my first day of lectures in the science tive to boot. We learned, by the usual years, it is because my own first
faculty at UCT. undergraduate osmosis, that he was impressions reflect so exactly the
My immediate destination was a “character’’, a man of parts, as experience of thousands of students
the lecture room on the first floor of knowledgeable about matters musical who have been fortunate enough to
the old physics department, which as he was about physics. attend his lectures.
I entered via the stairs leading to We delighted in repeating In the last fifty years the follow-
the elevated rear. Below me I saw a unreliable but always amusing gos- ing has been a recurring story. I meet
packed lecture room, with, at the bot- sip about his enviable status as an someone, either in South Africa or
tom, a rather distinguished youngish eligible bachelor. abroad, who learns of my connec-
man with a stylish beard, standing in Over the next three years I was tion with UCT physics. A frequent
front of the blackboard. fortunate enough to have John as a reaction is: “Oh, you must know
The first words I heard from him lecturer for a substantial part of my John Juritz. I was in his class in 19-
were close to: “For the benefit of physics education. The year 1952 fifty or -sixty or -seventy or -eighty
those of you who were unable to ar- was an exception, because he was -something. What a fabulous lecturer
rive on time, I’ll repeat my introduc- away on sabbatical. We had been ap- he was!”
tory remarks.’’ prehensive when we learned that he He was indeed.
18 – 31 August 2008 Volume 27#13 ClASSiFiED Monday Paper 7
Senior lecturer, Division of human 2008, Tel: 021 650 3003 Garden and double lock-up carport. hot plates and grill. Very new, used just
lECTurES & MEETiNGS Genetics, Faculty of Health Sciences, R5200 per month. Available 1 Sept. for 8 months. Comes with a wooden
Closing date: 27 August 2008, Tel: The harry Crossley Fellowship Phone Dave 0729824181. table of waist height. R 500. Price
021 650 3003 in Paediatric Radiology, Division of includes both. Contact: 0848300113.
Paediatric Radiology, Red Cross War Athlone: Separate entrance room with
professor Scott Spector, (university
Senior lecturer, Department of Memorial Children’s Hospital, Closing en-suite. Contact 0837192986. For Sale: Mazda 323 red, 1999
of Michigan) From Secret to Scandal:
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Homosexual Selves and Public Life in Claremont/harfield: Single room
Science, Closing date: 29 August firstname.lastname@example.org condition, gear lock, immobiliser. Very
Vienna and Berlin circa 1907, 3 p.m. available.R1900 p/m Claremont/
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Thursday 21st August 2008, Beit Teaching & research Assistants for Harfield,unfurnished. Young non- Reason for selling my car - leaving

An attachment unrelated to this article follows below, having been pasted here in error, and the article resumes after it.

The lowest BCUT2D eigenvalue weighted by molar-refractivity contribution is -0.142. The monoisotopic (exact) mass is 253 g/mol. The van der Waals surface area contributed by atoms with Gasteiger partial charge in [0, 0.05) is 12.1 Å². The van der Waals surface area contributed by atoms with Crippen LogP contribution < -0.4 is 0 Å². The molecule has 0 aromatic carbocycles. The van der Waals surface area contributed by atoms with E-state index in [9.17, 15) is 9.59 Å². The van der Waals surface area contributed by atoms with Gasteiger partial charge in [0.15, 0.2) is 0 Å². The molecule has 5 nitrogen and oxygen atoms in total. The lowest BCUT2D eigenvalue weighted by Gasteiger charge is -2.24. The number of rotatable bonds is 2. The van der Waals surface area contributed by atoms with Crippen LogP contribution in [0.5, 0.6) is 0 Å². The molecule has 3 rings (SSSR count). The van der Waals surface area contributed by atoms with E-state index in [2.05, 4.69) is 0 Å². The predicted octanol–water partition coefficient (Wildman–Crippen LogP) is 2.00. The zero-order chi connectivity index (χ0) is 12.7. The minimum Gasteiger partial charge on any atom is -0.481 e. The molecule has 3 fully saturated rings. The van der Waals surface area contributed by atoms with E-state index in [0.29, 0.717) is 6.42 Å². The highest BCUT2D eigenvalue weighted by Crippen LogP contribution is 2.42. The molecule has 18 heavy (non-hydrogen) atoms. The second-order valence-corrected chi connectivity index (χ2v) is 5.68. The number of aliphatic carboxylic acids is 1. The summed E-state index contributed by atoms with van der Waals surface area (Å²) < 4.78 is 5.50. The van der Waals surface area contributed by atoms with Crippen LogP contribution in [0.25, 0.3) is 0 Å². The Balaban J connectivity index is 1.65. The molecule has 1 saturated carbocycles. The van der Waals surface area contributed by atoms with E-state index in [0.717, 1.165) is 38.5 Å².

Midrash Kaplan Centre (In association Senior Specialist (psychiatrist), 2009, Faculty of Law, Closing date: 01 smoking,non-TV watching,animal country. R27500 neg. Contact Anna
with the Department of Historical Department of Psychiatry & Mental September 2008, Email: Paula.Allen@ friendly,outdoors orientated Konney 0788303724.
Studies) Health, Faculty of Health Sciences, uct.ac.za housemates looking for a graduate
Closing date: 31 August 2008, Tel: 021 student or young professional to join For Sale: 2 bed in Ruyterwacht,531
The Vice-Chancellor Dr. Max price rESEArCh:
404 2164 their digs. Walking distance to train sqm plot paved with garage
has pleasure in inviting you to the
line and shops. 15 min cycle to UCT. and garden, just move in,
Inaugural Lectures of Professor Alastair Senior lecturer (Clinical Senior research officer, Division
Secure parking and wireless internet current rental R4000pm, pls
Millar Department of Paediatric Surgery, psychologist), Department of of Pharmacology - Department of
included. Contact Geoff: 0822960712. contact me 0824739377. R650
School of Child and Adolescent Health, Psychiatry & Mental Health, Faculty Medicine, Faculty of Health Sciences,
Faculty of Health Sciences on Surgery of Health Sciences, Closing date: 31 Closing date: 25 August 2005 ; Tel: Claremont/harfield: Quaint private
for children: In search of perfection, August 2008, Tel: 021 404 2164 021 650 5405 two-roomed Garden Flat with en-suite
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Business, Closing date: 19 August & building requirements. Laminated
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Clinical Laboratory Sciences, Human Support Services, Information and Closing date: 22 August 2008, Tel: 021 near UCT postgrad suite serious time child-care and/or house-work
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All Africa House Seminar, Mfuniselwa Closing date: 18 August 2008, Tel: Fairways, freestanding family home streetparking. Garden with trampoline. my 8mo baby, starting 01 September
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Anatomy Building, Faculty of Health Medical officer, Department of gate. R5000 pm. 0726447038. on Fridays. She is reliable, friendly
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sewing machine - (± 57 years old) in